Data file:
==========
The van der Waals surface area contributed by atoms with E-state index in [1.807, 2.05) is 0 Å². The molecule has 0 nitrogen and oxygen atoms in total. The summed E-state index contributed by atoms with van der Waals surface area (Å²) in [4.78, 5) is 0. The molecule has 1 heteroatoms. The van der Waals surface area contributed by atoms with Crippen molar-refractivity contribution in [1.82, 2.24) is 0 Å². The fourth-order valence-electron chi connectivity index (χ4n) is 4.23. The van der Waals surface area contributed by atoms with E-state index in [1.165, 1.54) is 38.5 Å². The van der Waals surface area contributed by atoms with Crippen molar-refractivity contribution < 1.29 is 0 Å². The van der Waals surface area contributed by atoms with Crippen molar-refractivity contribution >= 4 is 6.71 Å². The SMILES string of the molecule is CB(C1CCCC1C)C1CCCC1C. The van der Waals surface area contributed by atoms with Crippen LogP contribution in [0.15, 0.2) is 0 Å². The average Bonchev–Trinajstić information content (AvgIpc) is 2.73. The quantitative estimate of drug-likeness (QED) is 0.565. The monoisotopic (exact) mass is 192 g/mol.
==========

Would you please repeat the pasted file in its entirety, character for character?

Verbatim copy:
The van der Waals surface area contributed by atoms with E-state index in [1.807, 2.05) is 0 Å². The molecule has 0 nitrogen and oxygen atoms in total. The summed E-state index contributed by atoms with van der Waals surface area (Å²) in [4.78, 5) is 0. The molecule has 1 heteroatoms. The van der Waals surface area contributed by atoms with Crippen molar-refractivity contribution in [1.82, 2.24) is 0 Å². The fourth-order valence-electron chi connectivity index (χ4n) is 4.23. The van der Waals surface area contributed by atoms with E-state index in [1.165, 1.54) is 38.5 Å². The van der Waals surface area contributed by atoms with Crippen molar-refractivity contribution < 1.29 is 0 Å². The van der Waals surface area contributed by atoms with Crippen molar-refractivity contribution >= 4 is 6.71 Å². The SMILES string of the molecule is CB(C1CCCC1C)C1CCCC1C. The van der Waals surface area contributed by atoms with Crippen LogP contribution in [0.15, 0.2) is 0 Å². The average Bonchev–Trinajstić information content (AvgIpc) is 2.73. The quantitative estimate of drug-likeness (QED) is 0.565. The monoisotopic (exact) mass is 192 g/mol.